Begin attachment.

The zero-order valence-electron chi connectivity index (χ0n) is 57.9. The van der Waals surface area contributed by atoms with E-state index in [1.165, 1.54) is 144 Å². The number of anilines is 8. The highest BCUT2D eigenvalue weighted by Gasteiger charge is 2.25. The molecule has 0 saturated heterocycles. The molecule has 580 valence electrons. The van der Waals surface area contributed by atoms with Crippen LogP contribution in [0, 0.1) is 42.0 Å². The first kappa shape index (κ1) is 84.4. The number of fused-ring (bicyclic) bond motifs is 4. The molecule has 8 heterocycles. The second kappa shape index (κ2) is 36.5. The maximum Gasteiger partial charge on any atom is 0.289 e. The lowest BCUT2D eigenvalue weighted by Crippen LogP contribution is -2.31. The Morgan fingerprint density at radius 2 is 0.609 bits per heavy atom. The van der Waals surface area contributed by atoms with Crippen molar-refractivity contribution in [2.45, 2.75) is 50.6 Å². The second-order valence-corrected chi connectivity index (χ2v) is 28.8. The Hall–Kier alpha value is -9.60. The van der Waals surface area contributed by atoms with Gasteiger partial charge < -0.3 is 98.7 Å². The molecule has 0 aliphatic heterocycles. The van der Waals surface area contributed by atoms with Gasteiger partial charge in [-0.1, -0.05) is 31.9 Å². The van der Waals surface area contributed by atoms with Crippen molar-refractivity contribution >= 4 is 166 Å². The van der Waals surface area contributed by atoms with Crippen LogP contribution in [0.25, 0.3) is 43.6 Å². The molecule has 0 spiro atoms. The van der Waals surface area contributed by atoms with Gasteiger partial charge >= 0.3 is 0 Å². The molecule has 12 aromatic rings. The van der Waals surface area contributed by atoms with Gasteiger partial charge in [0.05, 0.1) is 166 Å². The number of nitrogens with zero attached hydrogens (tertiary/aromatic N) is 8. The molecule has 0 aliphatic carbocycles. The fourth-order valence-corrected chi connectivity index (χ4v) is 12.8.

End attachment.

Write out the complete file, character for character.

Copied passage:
The zero-order valence-electron chi connectivity index (χ0n) is 57.9. The van der Waals surface area contributed by atoms with E-state index in [1.165, 1.54) is 144 Å². The number of anilines is 8. The highest BCUT2D eigenvalue weighted by Gasteiger charge is 2.25. The molecule has 0 saturated heterocycles. The molecule has 580 valence electrons. The van der Waals surface area contributed by atoms with Crippen LogP contribution in [0, 0.1) is 42.0 Å². The first kappa shape index (κ1) is 84.4. The number of fused-ring (bicyclic) bond motifs is 4. The molecule has 8 heterocycles. The second kappa shape index (κ2) is 36.5. The maximum Gasteiger partial charge on any atom is 0.289 e. The lowest BCUT2D eigenvalue weighted by Crippen LogP contribution is -2.31. The Morgan fingerprint density at radius 2 is 0.609 bits per heavy atom. The van der Waals surface area contributed by atoms with Crippen molar-refractivity contribution in [2.45, 2.75) is 50.6 Å². The second-order valence-corrected chi connectivity index (χ2v) is 28.8. The Hall–Kier alpha value is -9.60. The van der Waals surface area contributed by atoms with Gasteiger partial charge < -0.3 is 98.7 Å². The molecule has 0 aliphatic heterocycles. The van der Waals surface area contributed by atoms with Gasteiger partial charge in [-0.1, -0.05) is 31.9 Å². The van der Waals surface area contributed by atoms with Crippen molar-refractivity contribution >= 4 is 166 Å². The van der Waals surface area contributed by atoms with Crippen LogP contribution in [0.25, 0.3) is 43.6 Å². The molecule has 0 spiro atoms. The van der Waals surface area contributed by atoms with Gasteiger partial charge >= 0.3 is 0 Å². The molecule has 12 aromatic rings. The van der Waals surface area contributed by atoms with Gasteiger partial charge in [0.05, 0.1) is 166 Å². The number of nitrogens with zero attached hydrogens (tertiary/aromatic N) is 8. The molecule has 0 aliphatic carbocycles. The fourth-order valence-corrected chi connectivity index (χ4v) is 12.8.